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Configuring Network Policies for Applications in GKE

by | Jul 9, 2021

Configuring network policies for applications in GKE? We can help you.

As part of our Google Cloud Platform Services, we assist our customers with several Google Cloud queries.

Today, let us see how we can configure network policies.

 

Configuring network policies for applications in GKE

With Network policies, we can limit connections between Pods. Therefore, it provides better security and reduces the compromise radius.

In order to begin, our Support Techs suggest us to:

a) Enable the Kubernetes Engine API:

  1. In Google Cloud Console, we go to the Kubernetes Engine page.
  2. Here, we create or select a project.
  3. Then we wait for the API and its services to enable.

b) Install the following command-line tools that may come in handy:

  1. gcloud, to create and delete Kubernetes Engine clusters.
  2. kubectl, to manage Kubernetes.

With gcloud we can install kubectl:

gcloud components install kubectl

 

Set defaults for the gcloud command-line tool

Instead of typing the project ID and Compute Engine zone options in the gcloud command-line tool, we can set the defaults:

gcloud config set project project-id
gcloud config set compute/zone compute-zone

 

Create a GKE cluster

We can create a container cluster with network policy enforcement using:

gcloud container clusters create test --enable-network-policy

 

Restrict incoming traffic to Pods

The NetworkPolicy resources of Kubernetes will let us configure network access policies for the Pods.

Initially, we run a web server application with the label app=hello and expose it internally in the cluster:

kubectl run hello-web --labels app=hello \
--image=gcr.io/google-samples/hello-app:1.0 --port 8080 --expose

Next, to allow traffic to the hello-web Pods from only the app=foo Pods we configure a NetworkPolicy.

Any other incoming traffic from Pods that do not have this label will be blocked.

The following manifest selects Pods with label app=hello and specifies an Ingress policy:

kind: NetworkPolicy
apiVersion: networking.k8s.io/v1
metadata:
name: hello-allow-from-foo
spec:
policyTypes:
- Ingress
podSelector:
matchLabels:
app: hello
ingress:
- from:
- podSelector:
matchLabels:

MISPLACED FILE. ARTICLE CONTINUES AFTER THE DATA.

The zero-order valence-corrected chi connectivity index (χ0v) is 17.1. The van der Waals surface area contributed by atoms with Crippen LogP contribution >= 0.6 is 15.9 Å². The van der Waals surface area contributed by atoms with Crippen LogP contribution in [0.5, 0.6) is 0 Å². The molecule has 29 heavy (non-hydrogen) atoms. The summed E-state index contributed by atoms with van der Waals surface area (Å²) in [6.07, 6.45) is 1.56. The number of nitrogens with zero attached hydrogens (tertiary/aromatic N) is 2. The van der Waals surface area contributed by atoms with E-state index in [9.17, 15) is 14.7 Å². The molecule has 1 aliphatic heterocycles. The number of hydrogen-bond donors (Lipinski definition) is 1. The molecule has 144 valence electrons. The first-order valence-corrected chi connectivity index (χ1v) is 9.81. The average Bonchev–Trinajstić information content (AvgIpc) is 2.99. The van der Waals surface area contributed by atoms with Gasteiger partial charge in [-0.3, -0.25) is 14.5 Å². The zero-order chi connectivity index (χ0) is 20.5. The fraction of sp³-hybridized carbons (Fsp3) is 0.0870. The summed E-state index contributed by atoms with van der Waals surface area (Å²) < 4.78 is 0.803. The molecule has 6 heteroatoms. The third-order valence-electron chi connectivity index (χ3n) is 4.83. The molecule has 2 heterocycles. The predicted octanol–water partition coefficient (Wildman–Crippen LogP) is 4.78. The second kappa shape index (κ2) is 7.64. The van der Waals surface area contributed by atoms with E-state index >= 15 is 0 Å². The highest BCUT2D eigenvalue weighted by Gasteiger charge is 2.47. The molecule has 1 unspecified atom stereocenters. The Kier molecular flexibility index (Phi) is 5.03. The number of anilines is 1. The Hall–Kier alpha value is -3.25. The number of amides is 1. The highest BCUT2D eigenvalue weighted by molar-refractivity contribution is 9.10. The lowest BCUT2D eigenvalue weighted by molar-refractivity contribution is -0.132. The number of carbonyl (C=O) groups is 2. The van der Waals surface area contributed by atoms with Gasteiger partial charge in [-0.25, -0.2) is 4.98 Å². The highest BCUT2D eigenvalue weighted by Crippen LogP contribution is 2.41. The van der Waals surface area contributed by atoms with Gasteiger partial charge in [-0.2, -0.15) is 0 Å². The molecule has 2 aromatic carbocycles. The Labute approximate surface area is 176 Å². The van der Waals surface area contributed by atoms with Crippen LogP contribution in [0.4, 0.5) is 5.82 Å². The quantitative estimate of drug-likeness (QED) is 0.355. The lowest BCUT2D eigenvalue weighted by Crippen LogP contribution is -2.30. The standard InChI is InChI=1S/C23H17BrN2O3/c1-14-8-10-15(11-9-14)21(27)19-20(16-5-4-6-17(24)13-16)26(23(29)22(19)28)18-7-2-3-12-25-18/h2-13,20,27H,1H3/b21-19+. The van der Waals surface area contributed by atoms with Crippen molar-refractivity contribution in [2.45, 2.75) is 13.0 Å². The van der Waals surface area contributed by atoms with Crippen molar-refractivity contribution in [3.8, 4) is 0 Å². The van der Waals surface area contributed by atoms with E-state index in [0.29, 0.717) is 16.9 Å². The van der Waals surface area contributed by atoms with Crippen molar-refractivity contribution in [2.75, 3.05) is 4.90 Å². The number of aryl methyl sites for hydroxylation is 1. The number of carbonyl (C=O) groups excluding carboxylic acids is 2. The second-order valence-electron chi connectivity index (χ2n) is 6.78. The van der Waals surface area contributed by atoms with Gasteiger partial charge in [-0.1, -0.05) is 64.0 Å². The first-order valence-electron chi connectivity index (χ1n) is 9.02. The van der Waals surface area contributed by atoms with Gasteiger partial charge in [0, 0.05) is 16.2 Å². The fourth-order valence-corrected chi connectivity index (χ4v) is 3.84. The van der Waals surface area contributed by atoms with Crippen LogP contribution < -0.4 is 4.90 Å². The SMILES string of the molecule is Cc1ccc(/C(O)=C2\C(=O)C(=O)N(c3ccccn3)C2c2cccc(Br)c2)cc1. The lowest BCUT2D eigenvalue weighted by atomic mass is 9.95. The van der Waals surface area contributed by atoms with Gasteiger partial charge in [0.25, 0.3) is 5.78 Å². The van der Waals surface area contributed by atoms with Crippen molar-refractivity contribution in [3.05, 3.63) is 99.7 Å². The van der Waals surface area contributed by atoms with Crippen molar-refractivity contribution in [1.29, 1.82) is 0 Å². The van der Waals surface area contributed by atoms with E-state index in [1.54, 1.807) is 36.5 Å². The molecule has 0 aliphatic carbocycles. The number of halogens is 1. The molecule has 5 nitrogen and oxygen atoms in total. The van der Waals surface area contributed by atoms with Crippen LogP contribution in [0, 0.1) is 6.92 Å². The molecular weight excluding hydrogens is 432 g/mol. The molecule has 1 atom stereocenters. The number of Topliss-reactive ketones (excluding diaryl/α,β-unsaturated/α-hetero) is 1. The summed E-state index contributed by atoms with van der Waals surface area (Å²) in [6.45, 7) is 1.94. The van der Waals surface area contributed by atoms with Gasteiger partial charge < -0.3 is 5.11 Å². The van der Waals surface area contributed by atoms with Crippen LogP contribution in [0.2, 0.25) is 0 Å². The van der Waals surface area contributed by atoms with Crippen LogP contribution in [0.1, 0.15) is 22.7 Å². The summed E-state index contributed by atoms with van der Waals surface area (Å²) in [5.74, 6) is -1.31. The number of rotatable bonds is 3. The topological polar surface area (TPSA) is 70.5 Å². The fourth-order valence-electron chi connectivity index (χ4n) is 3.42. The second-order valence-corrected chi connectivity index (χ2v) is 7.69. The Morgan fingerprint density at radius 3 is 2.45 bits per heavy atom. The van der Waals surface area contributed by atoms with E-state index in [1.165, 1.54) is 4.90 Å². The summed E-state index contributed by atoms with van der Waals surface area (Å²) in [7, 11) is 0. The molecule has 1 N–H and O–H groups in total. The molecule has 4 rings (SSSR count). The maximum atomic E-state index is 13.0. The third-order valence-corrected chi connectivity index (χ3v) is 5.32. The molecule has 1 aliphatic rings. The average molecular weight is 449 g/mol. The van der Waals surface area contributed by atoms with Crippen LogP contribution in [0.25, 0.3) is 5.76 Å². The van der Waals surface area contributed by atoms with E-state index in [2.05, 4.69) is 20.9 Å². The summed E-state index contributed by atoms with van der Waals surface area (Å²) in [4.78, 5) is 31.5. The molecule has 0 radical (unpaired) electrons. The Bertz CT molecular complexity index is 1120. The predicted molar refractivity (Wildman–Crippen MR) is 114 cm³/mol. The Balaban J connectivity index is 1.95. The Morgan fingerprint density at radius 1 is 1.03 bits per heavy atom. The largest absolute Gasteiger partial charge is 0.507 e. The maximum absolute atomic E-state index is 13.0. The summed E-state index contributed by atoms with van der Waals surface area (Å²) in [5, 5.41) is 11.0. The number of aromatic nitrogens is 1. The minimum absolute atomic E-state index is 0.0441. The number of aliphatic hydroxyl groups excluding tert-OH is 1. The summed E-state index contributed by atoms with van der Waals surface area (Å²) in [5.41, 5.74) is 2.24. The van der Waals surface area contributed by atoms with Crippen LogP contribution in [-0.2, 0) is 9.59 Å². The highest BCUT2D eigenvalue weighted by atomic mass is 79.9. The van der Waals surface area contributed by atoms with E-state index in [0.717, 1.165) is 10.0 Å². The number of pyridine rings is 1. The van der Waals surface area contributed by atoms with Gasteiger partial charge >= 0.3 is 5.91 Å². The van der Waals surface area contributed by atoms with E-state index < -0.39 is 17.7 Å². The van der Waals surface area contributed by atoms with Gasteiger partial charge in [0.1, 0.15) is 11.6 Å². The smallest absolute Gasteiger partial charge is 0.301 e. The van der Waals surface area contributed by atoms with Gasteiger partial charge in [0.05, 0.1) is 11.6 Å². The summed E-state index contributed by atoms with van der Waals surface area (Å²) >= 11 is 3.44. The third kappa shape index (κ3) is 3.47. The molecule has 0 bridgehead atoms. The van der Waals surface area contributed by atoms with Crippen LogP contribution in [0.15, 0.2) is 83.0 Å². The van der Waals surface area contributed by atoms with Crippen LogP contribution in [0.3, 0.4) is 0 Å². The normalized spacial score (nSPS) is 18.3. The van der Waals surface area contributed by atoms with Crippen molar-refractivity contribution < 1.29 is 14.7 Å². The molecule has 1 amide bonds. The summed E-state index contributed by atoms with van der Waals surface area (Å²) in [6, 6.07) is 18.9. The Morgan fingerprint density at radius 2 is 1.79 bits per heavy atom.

app: foo

To apply this policy to the cluster, we run:

kubectl apply -f hello-allow-from-foo.yaml

 

Validate the Ingress policy

First, we run a temporary Pod with the label app=foo and get a shell in the Pod:

kubectl run -l app=foo --image=alpine --restart=Never --rm -i -t test-1

Then we make a request to the hello-web:8080 endpoint to verify that it allows the incoming traffic:

/ # wget -qO- --timeout=2 http://hello-web:8080
Hello, world!
Version: 1.0.0
Hostname: hello-web-2258067535-vbx6z
/ # exit

Now, the traffic from Pod app=foo to the app=hello Pods is enabled.

Next, to get the shell inside the pod, we run a temporary Pod with a different label (app=other):

kubectl run -l app=other --image=alpine --restart=Never --rm -i -t test-1

 

Restrict outgoing traffic from the Pods

Just like we can restrict incoming traffic we can restrict outgoing traffic as well.

However, to be able to query internal hostnames we must allow DNS resolution in the egress network policies.

To do this, we deploy a NetworkPolicy controlling outbound traffic from Pods with the label app=foo. We will also allow traffic only to Pods with the label app=hello, as well as the DNS traffic.

The following manifest specifies a network policy controlling the egress traffic from Pods with label app=foo with two destinations:

  • Pods in the same namespace with the label app=hello.
  • Cluster Pods or external endpoints on port 53.
kind: NetworkPolicy
apiVersion: networking.k8s.io/v1
metadata:
name: foo-allow-to-hello
spec:
policyTypes:
- Egress
podSelector:
matchLabels:
app: foo
egress:
- to:
- podSelector:
matchLabels:
app: hello
- ports:
- port: 53
protocol: TCP
- port: 53
protocol: UDP

We run the below command to apply this policy to the cluster:

kubectl apply -f foo-allow-to-hello.yaml

 

Validate the egress policy

Initially, we deploy a new web application called hello-web-2 and expose it internally in the cluster:

kubectl run hello-web-2 --labels app=hello-2 \
--image=gcr.io/google-samples/hello-app:1.0 --port 8080 --expose

Then, we open a shell inside the container and run a temporary Pod with the label app=foo:

kubectl run -l app=foo --image=alpine --rm -i -t --restart=Never test-3

We need to validate that the Pod can establish connections to hello-web:8080:

/ # wget -qO- --timeout=2 http://hello-web:8080
Hello, world!
Version: 1.0.0
Hostname: hello-web-2258067535-vbx6z

Then we validate that the Pod cannot establish connections to hello-web-2:8080:

/ # wget -qO- --timeout=2 http://hello-web-2:8080
wget: download timed out

In addition, we validate that the Pod cannot establish connections to external websites and exit:

/ # wget -qO- --timeout=2 http://www.example.com
wget: download timed out
/ # exit

 

Clean up

We can avoid incurring charges to your Google Cloud account for using these resources. To do so, we need to either delete the project that contains the resources or keep the project and delete the individual resources.

If we delete the container cluster, it will delete the resources that make up the container cluster:

gcloud container clusters delete test

[Need help with the configuration? We’d be happy to assist]

 

Conclusion

In short, we saw how our Support Techs configure network policies for applications in GKE.

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